Fermilab achieves 14.5-tesla field for accelerator magnet, setting new world record

A member of the Fermilab magnet team prepares the demonstrator accelerator magnet for testing in March 2020. These tests are an important step toward meeting the requirements of a future hadron collider under discussion in the particle physics community. Photo: Alexander Zlobin

The Fermilab magnet team has done it again. After setting a world record for an accelerator magnet in 2019, they have broken it a year later.

In a June 2020 test, a demonstrator magnet designed and built by the magnet team at the Department of Energy’s Fermilab achieved a 14.5-tesla field strength for an accelerator steering dipole magnet, surpassing their previous record of 14.1 T.

This test is an important step toward addressing the demanding magnet requirements of a future hadron collider under discussion in the particle physics community. If built, such a collider would be four times larger and almost eight times more powerful than the 17-mile-circumference Large Hadron Collider at the European laboratory CERN, which operates at a steering field of 7.8 T. Current future-collider designs estimate the field strength for a steering magnet — the magnet responsible for bending particle beams around a curve — to be up to 16 T.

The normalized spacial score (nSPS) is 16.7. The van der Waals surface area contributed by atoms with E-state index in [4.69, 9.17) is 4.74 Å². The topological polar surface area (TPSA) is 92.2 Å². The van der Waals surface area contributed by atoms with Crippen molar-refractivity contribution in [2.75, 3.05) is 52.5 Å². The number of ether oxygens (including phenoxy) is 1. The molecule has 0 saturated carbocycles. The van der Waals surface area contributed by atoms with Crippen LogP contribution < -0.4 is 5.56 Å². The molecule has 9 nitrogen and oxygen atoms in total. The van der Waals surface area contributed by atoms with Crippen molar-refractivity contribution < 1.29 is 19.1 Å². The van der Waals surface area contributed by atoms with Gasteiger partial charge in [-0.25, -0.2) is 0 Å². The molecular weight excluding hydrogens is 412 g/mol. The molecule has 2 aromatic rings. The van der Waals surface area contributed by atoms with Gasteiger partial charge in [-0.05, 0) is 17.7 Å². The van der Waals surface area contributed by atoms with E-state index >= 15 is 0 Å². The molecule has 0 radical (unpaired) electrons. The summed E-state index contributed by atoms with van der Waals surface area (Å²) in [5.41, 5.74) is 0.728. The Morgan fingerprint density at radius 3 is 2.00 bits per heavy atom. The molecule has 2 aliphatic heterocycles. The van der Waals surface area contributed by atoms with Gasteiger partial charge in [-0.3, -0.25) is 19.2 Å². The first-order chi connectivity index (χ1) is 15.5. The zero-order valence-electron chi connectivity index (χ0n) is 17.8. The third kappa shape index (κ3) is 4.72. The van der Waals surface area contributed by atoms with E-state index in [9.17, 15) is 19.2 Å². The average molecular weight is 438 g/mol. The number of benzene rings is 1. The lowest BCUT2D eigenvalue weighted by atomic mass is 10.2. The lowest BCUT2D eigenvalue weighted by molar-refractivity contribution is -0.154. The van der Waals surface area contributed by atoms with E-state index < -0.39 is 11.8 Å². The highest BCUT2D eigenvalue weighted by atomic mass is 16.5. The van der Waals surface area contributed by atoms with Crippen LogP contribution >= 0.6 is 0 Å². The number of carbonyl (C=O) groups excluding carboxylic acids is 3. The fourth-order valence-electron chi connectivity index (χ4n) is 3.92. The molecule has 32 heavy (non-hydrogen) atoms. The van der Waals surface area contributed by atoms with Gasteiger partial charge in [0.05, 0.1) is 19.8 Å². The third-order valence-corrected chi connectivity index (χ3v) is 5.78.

“Our next goal is to break the ’15-tesla wall’ and advance the maximum field in accelerator steering magnets to 17 T and even above, significantly improve magnet quench performance and optimize cost,” said Fermilab scientist Alexander Zlobin, who leads the magnet project. “Reaching these goals will provide strong foundation for future high-energy colliders.”

Read more about the Fermilab-built future-collider steering magnet.

Research on accelerator magnets is supported by the Department of Energy Office of Science.

Fermilab is supported by the Office of Science of the U.S. Department of Energy. The Office of Science is the single largest supporter of basic research in the physical sciences in the United States and is working to address some of the most pressing challenges of our time. For more information, please visit energy.gov/science.